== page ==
by Adam Williams

12 January 2005


This one goes to 11...

Beeg guitazz…: That’s how Angus Young once described the sound of AC/DC. Had he not been referencing his own band, Young could have easily been speaking of New York’s best kept secret, Acquiesce. Capitalizing on the huge noise nostalgia that acts have been shooting for as of late (see the Darkness, Jet, and the Datsuns), Gotham’s power foursome makes a bold statement with its latest release, putting the music world on notice: Acquiesce has arrived, and the boys are turning it up… L-O-U-D…

Although Shattered is technically an EP, the five songs offer a full album’s worth of amplified muscle. Remember the glorious guitar roar of the ‘70s? That’s what Acquiesce unapologetically dishes out, achieving far better results than most of its contemporaries. Each track segues into the next with precision, analogous to a turbo-charged rally car negotiating a slalom course, downshifting into the turns, then burying the speedometer on the straight-aways. The disc is an energized ride, so fasten your safety belts and get ready to rock and roll...

cover art



(Disco Finger Music)
US: 22 Oct 2004
UK: Available as import

From the outset it’s clear the band’s intention is to grab everyone by the throats and hammer them with a barrage of heavy riffs. Listen to the intro of “Messing With You” and think back to Foghat’s “Slow Ride”. Then prepare yourself for nearly four minutes of the tastiest guitar hooks this side of Ted Nugent.

After enduring the initial salvo, listeners are lulled into a false sense of sonic security with the disc’s title track. Ratcheted down a notch, but lacking nothing in aggression, “Shattered” allows guitarists Dan Sweeney and Brett Kohart to fall into a melodic groove, jumping forward a decade and sounding like early U2, but with bigger balls.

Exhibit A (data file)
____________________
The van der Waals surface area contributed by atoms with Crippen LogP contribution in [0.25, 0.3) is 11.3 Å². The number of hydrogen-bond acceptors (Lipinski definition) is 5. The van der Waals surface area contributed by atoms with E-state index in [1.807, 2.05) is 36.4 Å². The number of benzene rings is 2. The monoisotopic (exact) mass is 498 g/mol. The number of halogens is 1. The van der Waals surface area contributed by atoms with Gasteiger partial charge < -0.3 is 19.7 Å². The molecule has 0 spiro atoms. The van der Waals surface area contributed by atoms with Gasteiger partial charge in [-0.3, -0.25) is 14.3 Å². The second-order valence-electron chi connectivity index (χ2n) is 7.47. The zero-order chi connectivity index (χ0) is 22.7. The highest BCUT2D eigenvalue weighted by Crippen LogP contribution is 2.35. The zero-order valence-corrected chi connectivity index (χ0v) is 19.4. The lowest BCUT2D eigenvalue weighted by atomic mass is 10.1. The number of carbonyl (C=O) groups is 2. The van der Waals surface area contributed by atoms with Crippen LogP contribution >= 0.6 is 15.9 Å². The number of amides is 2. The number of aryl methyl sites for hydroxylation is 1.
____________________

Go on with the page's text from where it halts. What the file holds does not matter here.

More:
Track three, “Lost in Your Game”, finds the band traveling back in time once again, with Kohart’s lead vocals riding a monster wave of Sweeney’s arena rock power chords. How much wallop is packed into roughly 200 seconds? Listen closely to the song’s waning moments and you might hear Gary Rossington, Allen Collins, and Steve Gaines dueling each other in “Freebird”. Impressed? You should be…

Another brief respite from the full blown assault is provided with the grit and grind of “Corporate Line”. Don’t be fooled however, as with track two, the tempo may have changed but the prevailing energy and punch hasn’t. The band is skilled enough so that its attack can ebb and flow without losing any momentum.

The closing track, “When It Changed”, provides the disc’s most interesting moment; in most other hands the song would have degenerated into a tepid Bon Jovi-esque power ballad. Yet Kohart provides sufficient vocal edge to Sweeney’s chiming lead work, keeping the song consistent with the Goldilocks Principle: Not too much power, not too little power…just the right amount.

Five songs… 18 minutes… and then it’s over…

Having found the ideal balance between melodic power pop and metal crunch, Acquiesce is a throwback to the heavy, guitar driven, in-your-face rock and roll that used to rule the world, but without the clichéd bombast. Couple the band’s aggressive signature sound with a growing reputation on the East and West coast gig circuit, and Acquiesce has crafted the perfect recipe for breakthrough success. Beeg guitazz and dynamic live shows? Make a note: 2005 is going to be the year when we all acquiesce and turn it up… L-O-U-D…



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